It is noted that currently more than 20% of the world-wide fleet of 95,000 ships is over 15 years of age and is not suitable for additional upgrading investments according to Wood Mackenzie but only needs replacement. In any case, the cost of adjusting shipping to new environmental regulations is estimated at tens of billions of dollars a year. Only the cost of using new sulfur-reduced marine fuels from 2020 is likely to cost $ 24 billion in total shipping, while it cannot be ruled out to reach $ 60 billion, according to a study by the energy specialist Wood Mackenzie.
Of course, the extra costs that this entails for transport and world trade, 90% of which is seaborne, will be borne by consumers around the globe, starting with higher fuel prices at gas stations. If anyone has any doubt, it is enough to read the recent statements of the chief executive of the world's fourth largest liner company, French CMA CGM, Rodolphe Saade, who confirmed the industry's intention to transfer the extra cost to the newer more expensive fuels to charterers starting a domino of revaluations that will reach the household budget.
This issue has not escaped the attention of the White House, which has realized that the whole development could lead to higher gasoline prices in US outlets in a pre-election year. So the US administration is reportedly promoting the adoption of a transitional period. But this is only a half-meter in a case that is lacking clean solutions, such as the horizontal obligation of all to use cleaner fuels and refineries to produce them at competitive tariffs. And here lies the third party of the "war of interests” that has broken out: The international refinery industry sees a massive turnaround in products with higher profit margins such as reduced sulfur fuels, but it is not clear if it is ready to produce them without pushing higher prices of other products such as unleaded or diesel fuel. This is because the large quantities demanded by shipping mean that existing production capacity should shift to new marine fuel at the expense of other products and thus altering demand supply fundamentals towards higher prices.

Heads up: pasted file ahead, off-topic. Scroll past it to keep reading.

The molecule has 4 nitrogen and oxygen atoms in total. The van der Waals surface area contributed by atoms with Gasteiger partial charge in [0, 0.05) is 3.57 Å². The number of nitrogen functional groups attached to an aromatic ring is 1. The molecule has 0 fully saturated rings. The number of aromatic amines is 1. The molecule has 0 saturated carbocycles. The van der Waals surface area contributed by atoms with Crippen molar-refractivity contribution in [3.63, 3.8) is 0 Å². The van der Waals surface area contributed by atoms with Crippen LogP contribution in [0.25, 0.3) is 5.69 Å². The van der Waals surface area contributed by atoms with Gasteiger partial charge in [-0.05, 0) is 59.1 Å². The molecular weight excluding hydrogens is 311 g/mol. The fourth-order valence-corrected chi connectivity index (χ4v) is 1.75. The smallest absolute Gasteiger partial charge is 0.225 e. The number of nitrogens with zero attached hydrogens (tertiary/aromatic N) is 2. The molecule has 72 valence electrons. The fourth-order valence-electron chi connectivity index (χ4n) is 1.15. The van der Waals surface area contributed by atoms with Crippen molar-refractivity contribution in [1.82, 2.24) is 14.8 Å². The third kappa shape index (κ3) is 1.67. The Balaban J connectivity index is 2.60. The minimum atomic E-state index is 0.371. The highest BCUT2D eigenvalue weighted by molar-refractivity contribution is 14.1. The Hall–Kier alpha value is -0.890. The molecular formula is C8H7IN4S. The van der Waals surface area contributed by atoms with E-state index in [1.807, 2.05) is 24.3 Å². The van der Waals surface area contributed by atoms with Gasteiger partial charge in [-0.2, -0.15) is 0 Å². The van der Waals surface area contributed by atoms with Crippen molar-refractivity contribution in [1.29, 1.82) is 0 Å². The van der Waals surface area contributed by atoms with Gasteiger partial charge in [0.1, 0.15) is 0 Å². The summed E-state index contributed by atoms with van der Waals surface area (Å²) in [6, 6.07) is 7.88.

It is easy to see that the International Maritime Organization (IMO) decision to use fuels with a sulfur content of up to 0.5% from 2020 onwards has been a hasty decision that neither its effects have been properly calculated nor solved any problems without creating other. In this respect, perhaps the revelations of The Economist magazine are relevant:
Turning to lighter sulfur fuel on ships could increase the price of diesel for trucks by 50% and for aircraft fuel by 30-40% in 2020. The resulting rise in global transport costs, The Economist says, would hit world trade and would cut 3% of America's GDP and 1.5% from the rest of the world by 2020.
Some studies find, according to The Economist, that with the burning of heavy fuels (high sulfur) the industry slows global warming as the cooling effects of sulphur emissions outweigh the rise in temperature caused by carbon dioxide emissions. Scientists at the Center for International Climate and Environmental Research in Oslo estimate that clean shipping has reduced the anthropogenic global warming by 7% in 2000. The new IMO rules will cancel out much of this. Some estimate that the use of lower sulfur fuels after 2020 will reduce shipping cooling by about 80%.
The warmest of the shipping agents underline that the industry is not against the reduction of sulfur in fuels but on equal terms for all and without ambiguous solutions of ambiguity as scrubbers. Something that may very well be done by gradually over the years implementing the measure on fuels with sulfur content of no more than 0.5% or 1%, from 3.5% today.
It is also a matter of time until major environmental organizations such as Greenpeace and WWF or even plain activists deal with the issue and oppose the use of scrubbers.